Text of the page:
Q. I am taking ill health retirement from my Employers, RBS Insurance and they have given me two options to choose from. I can either take a yearly pension of £20,000 or take a maximum tax free lump sum of £99,000 and a reduced pension of £14,000 per year. I am also able to reduce the lump sum payment, which will then increase the annual pension figure accordingly. I am 39 years of age and my illness is not life limiting and should not affect my life expectancy. My husband is in full time employment, but his salary is not enough to cover the outgoings per month. We also have a mortgage with £198,000 outstanding against an approximate value of our property of £215,000. We are currently on a fixed rate of 3.78% until August 2012, and looking at new fixed deals. With our current provider the monthly repayment would jump from £848 to approx £1200, which we cannot afford each month. My husband is 43 years old and our repayment term on the mortgage still has 35 years outstanding. Mary Gordon

A. It's an interesting question. The usual response is that you should take the tax-free cash, even if you don't spend it all at once because any pension you take is potentially taxable and it makes sense to have as much tax-free as you can. Having said that, it sounds from what you say, and your email doesn't have all of the information I would need to advise properly, that you are on quite a tight budget and so the extra income might be better for you than a reduced mortgage. You would need to sit down and work out a complete household budget looking at what you currently spend every month and then compare it to your income if you took the bigger pension with no lump sum, remembering to take account or one-off expenses like holidays and insurance, and to factor in the tax you have to pay. Then make an adjustment for your monthly mortgage if you took the lump sum and paid off half of the loan and compared it to your income with the reduced pension. Then decide which set of numbers is better for you! Drop me a line with all of the figures if you think it will help and I'll have a closer look for you.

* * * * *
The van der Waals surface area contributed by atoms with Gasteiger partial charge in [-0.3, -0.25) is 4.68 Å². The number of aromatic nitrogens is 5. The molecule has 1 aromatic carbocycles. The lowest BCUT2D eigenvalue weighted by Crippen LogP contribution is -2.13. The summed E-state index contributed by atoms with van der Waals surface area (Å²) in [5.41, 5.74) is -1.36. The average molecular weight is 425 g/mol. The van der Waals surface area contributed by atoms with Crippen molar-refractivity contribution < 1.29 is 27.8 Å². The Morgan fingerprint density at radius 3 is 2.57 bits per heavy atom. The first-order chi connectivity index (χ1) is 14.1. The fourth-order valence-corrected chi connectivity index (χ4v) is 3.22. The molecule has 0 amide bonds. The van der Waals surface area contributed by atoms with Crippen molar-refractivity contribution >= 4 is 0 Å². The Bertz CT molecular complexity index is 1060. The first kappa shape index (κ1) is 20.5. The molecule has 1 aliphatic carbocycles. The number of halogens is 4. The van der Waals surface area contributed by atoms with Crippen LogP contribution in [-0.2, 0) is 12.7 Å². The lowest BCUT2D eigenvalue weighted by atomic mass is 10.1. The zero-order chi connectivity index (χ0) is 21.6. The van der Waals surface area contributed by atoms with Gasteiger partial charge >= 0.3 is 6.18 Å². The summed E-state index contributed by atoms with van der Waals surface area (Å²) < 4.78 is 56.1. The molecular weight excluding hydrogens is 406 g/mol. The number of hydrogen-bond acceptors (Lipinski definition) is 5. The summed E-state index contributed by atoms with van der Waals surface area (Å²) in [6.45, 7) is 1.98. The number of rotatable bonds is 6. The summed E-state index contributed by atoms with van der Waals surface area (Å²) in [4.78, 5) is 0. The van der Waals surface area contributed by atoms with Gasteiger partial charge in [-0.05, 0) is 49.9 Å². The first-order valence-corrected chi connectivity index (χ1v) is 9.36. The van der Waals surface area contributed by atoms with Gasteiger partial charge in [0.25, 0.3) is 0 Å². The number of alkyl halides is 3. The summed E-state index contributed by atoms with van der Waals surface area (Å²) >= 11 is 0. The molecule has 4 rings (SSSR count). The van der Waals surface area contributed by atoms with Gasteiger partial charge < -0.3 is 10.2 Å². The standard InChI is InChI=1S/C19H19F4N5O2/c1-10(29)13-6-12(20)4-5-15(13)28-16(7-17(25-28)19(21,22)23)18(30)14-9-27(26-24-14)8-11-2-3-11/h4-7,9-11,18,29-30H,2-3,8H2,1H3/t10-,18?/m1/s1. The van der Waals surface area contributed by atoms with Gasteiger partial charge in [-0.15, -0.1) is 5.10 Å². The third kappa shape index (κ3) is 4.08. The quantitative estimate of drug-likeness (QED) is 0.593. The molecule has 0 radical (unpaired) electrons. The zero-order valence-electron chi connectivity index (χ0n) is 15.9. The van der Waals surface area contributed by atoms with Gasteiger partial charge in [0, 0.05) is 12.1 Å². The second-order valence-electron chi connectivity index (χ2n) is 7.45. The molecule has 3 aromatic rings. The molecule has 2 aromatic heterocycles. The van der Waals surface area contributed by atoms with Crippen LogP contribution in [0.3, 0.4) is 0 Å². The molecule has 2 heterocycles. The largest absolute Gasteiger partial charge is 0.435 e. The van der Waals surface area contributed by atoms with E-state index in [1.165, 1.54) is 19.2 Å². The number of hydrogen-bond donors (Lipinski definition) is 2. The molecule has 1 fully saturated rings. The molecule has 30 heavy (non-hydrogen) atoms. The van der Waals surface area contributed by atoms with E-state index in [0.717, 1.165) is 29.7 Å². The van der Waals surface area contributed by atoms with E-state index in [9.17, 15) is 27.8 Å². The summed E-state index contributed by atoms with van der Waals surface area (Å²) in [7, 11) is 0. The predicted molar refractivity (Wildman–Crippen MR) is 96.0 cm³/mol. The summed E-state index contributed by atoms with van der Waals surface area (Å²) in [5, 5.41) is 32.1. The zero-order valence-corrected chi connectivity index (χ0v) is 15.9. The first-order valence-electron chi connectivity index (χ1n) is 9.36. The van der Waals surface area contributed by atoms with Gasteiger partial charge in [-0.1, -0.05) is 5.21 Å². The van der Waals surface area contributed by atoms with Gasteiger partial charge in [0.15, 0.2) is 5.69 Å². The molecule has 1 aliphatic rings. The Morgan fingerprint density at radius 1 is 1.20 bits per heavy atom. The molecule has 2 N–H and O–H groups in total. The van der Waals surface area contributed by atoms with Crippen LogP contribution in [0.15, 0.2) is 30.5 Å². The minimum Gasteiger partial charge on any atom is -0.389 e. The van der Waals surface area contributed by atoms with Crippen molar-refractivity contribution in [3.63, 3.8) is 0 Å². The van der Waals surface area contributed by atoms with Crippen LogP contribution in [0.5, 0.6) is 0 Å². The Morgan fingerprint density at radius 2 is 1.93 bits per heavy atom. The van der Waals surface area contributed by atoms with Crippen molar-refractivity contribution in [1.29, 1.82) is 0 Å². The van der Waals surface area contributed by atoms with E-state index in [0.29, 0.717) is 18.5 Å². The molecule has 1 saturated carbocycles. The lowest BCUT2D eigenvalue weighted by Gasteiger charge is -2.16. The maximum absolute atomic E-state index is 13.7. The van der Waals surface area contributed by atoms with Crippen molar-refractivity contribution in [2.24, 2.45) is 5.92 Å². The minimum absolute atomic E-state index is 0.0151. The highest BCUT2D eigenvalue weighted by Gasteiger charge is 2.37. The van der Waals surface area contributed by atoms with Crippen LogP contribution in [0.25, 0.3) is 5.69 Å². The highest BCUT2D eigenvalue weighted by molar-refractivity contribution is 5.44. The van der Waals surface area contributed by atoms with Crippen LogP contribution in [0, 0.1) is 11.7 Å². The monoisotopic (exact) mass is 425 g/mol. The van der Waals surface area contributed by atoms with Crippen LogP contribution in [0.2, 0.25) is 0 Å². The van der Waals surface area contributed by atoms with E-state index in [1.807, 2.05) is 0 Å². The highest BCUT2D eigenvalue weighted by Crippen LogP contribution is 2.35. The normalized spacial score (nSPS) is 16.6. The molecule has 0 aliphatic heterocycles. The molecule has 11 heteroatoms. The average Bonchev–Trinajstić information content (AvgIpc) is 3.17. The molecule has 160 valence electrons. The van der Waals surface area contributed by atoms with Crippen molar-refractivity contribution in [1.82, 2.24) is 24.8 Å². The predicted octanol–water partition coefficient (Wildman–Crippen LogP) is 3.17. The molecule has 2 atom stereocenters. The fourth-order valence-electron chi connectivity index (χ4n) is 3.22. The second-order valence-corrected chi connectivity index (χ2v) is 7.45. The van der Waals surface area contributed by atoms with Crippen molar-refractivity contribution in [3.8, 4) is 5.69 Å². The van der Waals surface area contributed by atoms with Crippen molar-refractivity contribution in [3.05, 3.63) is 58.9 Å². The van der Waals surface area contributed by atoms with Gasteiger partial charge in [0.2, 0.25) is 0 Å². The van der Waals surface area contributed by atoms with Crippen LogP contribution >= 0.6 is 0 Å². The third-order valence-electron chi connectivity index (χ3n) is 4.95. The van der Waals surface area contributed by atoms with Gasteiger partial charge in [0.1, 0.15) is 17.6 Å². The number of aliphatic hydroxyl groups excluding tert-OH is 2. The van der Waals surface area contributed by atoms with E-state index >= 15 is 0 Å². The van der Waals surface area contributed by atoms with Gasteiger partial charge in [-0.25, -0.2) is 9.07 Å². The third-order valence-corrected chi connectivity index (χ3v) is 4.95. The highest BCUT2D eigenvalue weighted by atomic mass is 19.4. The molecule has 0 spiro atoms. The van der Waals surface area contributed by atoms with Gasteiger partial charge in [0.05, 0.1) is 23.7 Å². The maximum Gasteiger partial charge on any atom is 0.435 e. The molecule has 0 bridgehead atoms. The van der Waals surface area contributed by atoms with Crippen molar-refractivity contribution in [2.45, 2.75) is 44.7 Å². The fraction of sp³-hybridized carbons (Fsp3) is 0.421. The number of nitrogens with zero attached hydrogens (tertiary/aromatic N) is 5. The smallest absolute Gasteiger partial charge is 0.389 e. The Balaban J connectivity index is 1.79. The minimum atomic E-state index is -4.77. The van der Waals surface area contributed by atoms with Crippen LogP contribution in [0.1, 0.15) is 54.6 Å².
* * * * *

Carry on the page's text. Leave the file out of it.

Q. I've been watching your contributions on BBC News from time to time and in response to the invitation usually extended at the end of the programme, I would welcome some guidance as to the possibility of transferring unused allowance from my wife's income tax assessment to mine, which is bordering on the higher tax rate. My wife is currently 77yrs old and I am 81yrs old. We each have a pension in addition to the State Pension, but her combined pensions (no other income not taxed at source) is well below her allowance before tax and I wondered if that unused allowance could be transferred to alleviate my tax burden. James Humphreys

A. The Married Couple's Allowance is age related and available where one spouse was born before 6th April 1935. So, if my calculations are correct, you should qualify. According to HMRC website, the maximum amount of Married Couple's Allowance is £7,705 and the minimum amount is £2,960 for the 2012-13 tax year. You receive 10% of the allowance amount - which means your tax saving (based on a full year's eligibility) is at least £296 and up to £770.50. So this is certainly worth asking about and you should contact HMRC by telephone or letter to make a claim. What you can also do, of course, is transfer any investments that give rise to income that is taxable, and that are in your name, to your wife on the basis that she won't be taxed on the income, or if she is it will be at a lower rate than the tax you may have to pay.